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Pro-democracy protest is currently ongoing in eSwatini demanding an end to the regime under King Mswati III who has ruled the country formerly known as Swaziland since 1986. Reports on the ground suggest that the situation is reaching a boiling point.

Over the past few months, the Kingdom of eSwatini has experienced its worst bout of political violence in its postcolonial history. The unrest in the small southern African country, landlocked between South Africa and Mozambique, started in May, when protesters took to the streets to denounce police brutality in the aftermath of the death of 25-year-old university student Thabani Nkomonye, widely believed to have been killed by traffic police officers.

The unrest poses a major challenge to King Mswati III who has shown no willingness to respond to the demands of his people. This intransigence could deepen the crisis and lead to further violence and ultimately his fall from power.

Over 100 been killed since the unrest began in June and activists are blaming the government of downplaying the death toll. The sooner SADC moves in, the better for the people of eSwatini and also the region as a whole.

King Mswati III has ruled eSwatini since 1986 under the banner of Swati custom. Parliament is partly appointed by the king and partly elected through popular vote, but those who run as MPs cannot represent any political party. The king appoints the prime minister and holds considerable influence on all executive and legislative decisions. He is also the commander-in-chief of the army and the police

As protesters’ demands evolved over the past few months, people started demanding changes to this political set-up. Thousands of emaSwati delivered petitions for political and economic reforms to their Tinkhundla, the siSwati name for local constituencies.

The main demand was to allow for the popular election of the prime minister. A variety of social and economic issues were also raised, including demands for jobs, university scholarships, better infrastructure, and better healthcare.

The protests have a strong presence of rural youth, a highly disenfranchised group with little voice in the political arena. Social media played an important role in mobilising people across urban and rural areas and creating a shared platform.

The main economic activities in the formal sector include sugar production and processing, timber, textile manufacturing, and a service and retail sector dominated by branches of South African companies. Key economic players are locked into often secretive partnerships with the king and his family, with a considerable number of public resources diverted for private gain, including for example the use of public pension funds to inject liquidity in businesses close to the king’s interests.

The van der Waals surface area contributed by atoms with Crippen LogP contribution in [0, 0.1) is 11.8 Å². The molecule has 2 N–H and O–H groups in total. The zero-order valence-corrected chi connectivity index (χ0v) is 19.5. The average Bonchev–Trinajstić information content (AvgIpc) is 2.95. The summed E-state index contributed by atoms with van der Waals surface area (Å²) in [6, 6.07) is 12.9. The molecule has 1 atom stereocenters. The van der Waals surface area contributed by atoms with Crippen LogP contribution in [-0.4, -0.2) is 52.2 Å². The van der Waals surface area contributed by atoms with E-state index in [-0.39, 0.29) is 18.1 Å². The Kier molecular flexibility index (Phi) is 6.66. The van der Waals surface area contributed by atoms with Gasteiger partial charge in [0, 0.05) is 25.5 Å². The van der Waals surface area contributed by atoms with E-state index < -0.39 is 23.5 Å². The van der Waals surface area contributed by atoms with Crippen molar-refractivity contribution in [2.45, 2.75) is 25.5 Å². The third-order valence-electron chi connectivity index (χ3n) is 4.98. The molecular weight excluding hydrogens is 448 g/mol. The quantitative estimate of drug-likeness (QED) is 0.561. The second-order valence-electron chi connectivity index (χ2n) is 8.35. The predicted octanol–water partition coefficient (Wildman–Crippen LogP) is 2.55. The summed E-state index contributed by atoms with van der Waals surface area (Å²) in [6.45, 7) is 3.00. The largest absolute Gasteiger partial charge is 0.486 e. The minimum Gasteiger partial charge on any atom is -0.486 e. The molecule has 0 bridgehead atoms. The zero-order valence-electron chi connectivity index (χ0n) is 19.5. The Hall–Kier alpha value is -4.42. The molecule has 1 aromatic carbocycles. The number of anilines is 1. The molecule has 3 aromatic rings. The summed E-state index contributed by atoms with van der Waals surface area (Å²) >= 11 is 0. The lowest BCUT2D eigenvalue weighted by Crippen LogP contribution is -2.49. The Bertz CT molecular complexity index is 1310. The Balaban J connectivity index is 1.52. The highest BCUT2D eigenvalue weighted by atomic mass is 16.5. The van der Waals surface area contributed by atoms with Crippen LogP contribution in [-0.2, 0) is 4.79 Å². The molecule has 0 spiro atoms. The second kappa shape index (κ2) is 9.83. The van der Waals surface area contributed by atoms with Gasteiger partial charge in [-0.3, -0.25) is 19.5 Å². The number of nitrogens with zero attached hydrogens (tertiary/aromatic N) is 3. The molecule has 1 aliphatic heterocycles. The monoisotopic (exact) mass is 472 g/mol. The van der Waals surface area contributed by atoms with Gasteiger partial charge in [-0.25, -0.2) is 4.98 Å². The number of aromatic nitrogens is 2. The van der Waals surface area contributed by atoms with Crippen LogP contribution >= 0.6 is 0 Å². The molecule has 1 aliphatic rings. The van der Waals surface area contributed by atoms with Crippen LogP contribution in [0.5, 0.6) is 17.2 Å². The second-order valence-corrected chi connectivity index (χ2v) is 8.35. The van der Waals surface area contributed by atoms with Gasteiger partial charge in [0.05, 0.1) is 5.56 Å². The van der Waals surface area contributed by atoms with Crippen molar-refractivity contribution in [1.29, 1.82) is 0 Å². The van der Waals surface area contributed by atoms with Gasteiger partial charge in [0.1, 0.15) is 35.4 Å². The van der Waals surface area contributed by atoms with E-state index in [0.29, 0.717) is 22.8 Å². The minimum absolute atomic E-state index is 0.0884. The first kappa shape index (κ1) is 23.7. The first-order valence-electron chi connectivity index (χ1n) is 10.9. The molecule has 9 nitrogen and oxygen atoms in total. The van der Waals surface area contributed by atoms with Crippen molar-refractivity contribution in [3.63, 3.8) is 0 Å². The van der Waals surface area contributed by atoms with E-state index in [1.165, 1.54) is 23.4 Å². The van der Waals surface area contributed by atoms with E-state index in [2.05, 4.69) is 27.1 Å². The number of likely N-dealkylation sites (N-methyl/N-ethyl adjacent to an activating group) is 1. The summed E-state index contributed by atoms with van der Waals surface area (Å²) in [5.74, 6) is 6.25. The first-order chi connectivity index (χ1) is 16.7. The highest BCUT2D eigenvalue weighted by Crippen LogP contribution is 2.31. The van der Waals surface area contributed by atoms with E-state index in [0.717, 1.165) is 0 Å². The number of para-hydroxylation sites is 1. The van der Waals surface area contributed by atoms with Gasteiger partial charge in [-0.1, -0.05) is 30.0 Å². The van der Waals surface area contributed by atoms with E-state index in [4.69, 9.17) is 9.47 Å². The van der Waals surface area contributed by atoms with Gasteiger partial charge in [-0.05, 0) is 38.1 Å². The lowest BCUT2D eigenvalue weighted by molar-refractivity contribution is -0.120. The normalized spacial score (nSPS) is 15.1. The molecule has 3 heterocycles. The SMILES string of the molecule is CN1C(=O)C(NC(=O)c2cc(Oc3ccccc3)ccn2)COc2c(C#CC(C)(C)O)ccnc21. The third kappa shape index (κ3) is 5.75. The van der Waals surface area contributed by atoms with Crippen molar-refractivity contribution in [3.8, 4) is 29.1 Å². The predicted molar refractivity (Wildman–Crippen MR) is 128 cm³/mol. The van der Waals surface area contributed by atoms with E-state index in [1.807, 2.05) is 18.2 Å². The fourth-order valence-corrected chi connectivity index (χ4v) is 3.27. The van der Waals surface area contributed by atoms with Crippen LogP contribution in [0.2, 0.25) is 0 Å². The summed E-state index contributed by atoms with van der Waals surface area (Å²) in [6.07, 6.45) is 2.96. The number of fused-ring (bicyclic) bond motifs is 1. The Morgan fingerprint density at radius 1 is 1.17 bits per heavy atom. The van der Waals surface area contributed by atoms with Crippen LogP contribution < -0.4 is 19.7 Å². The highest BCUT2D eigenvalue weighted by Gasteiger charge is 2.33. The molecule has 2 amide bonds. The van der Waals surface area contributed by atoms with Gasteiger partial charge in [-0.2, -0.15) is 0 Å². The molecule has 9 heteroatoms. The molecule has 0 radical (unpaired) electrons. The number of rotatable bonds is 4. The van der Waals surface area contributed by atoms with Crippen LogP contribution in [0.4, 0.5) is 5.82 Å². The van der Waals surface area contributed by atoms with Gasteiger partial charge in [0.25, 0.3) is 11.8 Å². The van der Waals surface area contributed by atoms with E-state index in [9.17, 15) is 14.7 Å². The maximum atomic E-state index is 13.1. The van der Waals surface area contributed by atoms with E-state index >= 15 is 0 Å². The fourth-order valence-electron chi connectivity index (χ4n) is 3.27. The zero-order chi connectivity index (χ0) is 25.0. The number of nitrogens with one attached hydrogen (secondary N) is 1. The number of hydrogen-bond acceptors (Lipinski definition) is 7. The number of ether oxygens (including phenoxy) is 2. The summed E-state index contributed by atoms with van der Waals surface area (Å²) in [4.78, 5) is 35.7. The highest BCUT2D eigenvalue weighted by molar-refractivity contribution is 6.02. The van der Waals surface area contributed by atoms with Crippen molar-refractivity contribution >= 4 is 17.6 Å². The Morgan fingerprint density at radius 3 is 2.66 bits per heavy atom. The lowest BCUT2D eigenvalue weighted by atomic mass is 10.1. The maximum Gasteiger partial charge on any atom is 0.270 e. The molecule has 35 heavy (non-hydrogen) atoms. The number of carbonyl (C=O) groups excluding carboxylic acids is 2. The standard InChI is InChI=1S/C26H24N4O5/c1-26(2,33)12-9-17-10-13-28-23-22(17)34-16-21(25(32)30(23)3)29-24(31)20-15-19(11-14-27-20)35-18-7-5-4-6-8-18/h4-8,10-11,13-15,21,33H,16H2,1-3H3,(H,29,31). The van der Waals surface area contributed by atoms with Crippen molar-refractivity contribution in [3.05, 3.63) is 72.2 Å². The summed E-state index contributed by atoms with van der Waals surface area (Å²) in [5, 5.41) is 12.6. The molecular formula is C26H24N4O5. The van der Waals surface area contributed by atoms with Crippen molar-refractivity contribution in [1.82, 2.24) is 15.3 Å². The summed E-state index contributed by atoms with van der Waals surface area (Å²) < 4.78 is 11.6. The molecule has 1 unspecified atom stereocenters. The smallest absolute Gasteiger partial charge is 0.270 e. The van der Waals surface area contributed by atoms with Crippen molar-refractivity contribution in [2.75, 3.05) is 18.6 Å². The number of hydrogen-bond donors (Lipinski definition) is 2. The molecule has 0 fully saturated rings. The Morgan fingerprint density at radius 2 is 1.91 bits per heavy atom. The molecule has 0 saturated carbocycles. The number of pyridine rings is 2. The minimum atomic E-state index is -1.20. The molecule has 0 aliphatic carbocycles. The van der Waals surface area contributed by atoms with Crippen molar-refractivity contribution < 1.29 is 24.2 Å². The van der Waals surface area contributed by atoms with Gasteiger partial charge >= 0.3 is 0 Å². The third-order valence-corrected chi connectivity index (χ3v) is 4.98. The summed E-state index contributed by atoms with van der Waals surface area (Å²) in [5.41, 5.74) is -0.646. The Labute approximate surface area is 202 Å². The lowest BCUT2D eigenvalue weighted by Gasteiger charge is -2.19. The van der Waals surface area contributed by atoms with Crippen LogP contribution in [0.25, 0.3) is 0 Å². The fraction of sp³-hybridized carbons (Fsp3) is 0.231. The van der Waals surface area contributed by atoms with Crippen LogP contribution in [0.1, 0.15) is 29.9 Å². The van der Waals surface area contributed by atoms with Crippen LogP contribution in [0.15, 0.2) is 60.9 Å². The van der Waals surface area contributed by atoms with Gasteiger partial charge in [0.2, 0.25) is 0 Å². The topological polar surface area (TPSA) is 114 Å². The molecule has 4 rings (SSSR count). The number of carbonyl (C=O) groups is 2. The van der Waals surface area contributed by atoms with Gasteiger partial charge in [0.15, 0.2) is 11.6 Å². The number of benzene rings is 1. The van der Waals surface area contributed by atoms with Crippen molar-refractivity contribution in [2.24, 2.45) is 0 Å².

All that is left for the vast majority of people, who are not connected to royalty and lack white privilege, is precarious employment with appallingly low wages and harsh working conditions if they are lucky. In 2019, official statistics put the general unemployment rate at 22 percent, while youth unemployment was at 46 percent.

The latest available data on poverty levels showed that 72 percent of the population earned $5.50 a day or less in 2016. The situation is likely much worse today due to the effects of the COVID-19 pandemic.

Under Swati tradition, all Swati citizens are eligible to receive a piece of land in rural areas by paying tribute to a chief. But over the years, this system of customary land tenure has also deteriorated. Today, many amaSwati cannot claim this right because of the increasing marketisation of land distribution.

Such entrenched levels of poverty and inequality can only be remedied with bold economic and political reforms. The king and his clique, however, have demonstrated that they would not negotiate with those demanding change. At the same time, the ritual and institutional checks and balances provided by custom to curb the powers of the king, so that he does not turn into a ruthless dictator, have also failed.

We deplore the regimes high handed attacks and view it as an assault on democratic freedoms of the people of eSwatini who are demanding constitutional changes in the way they want to be governed.

Schools have been shut down after students joined pro-democracy demonstrations in the southern African kingdom. Students’ groups and private commuter bus operators have been at the forefront of the latest protests over the past two weeks.

The government of eSwatini needs to be told that in no uncertain terms will it go on killing its people wantonly just because they are demanding their democratic space.

The king and his allies have accumulated so much wealth that they have too much at stake to peacefully exit power. They will not go without sustained external pressure, so it is now up to neighbouring South Africa, the Southern African Development Community, and the international community at large to act.


Dr. Mustafa Mheta

Senior researcher/Head of Africa Desk

Media Review Network

South Africa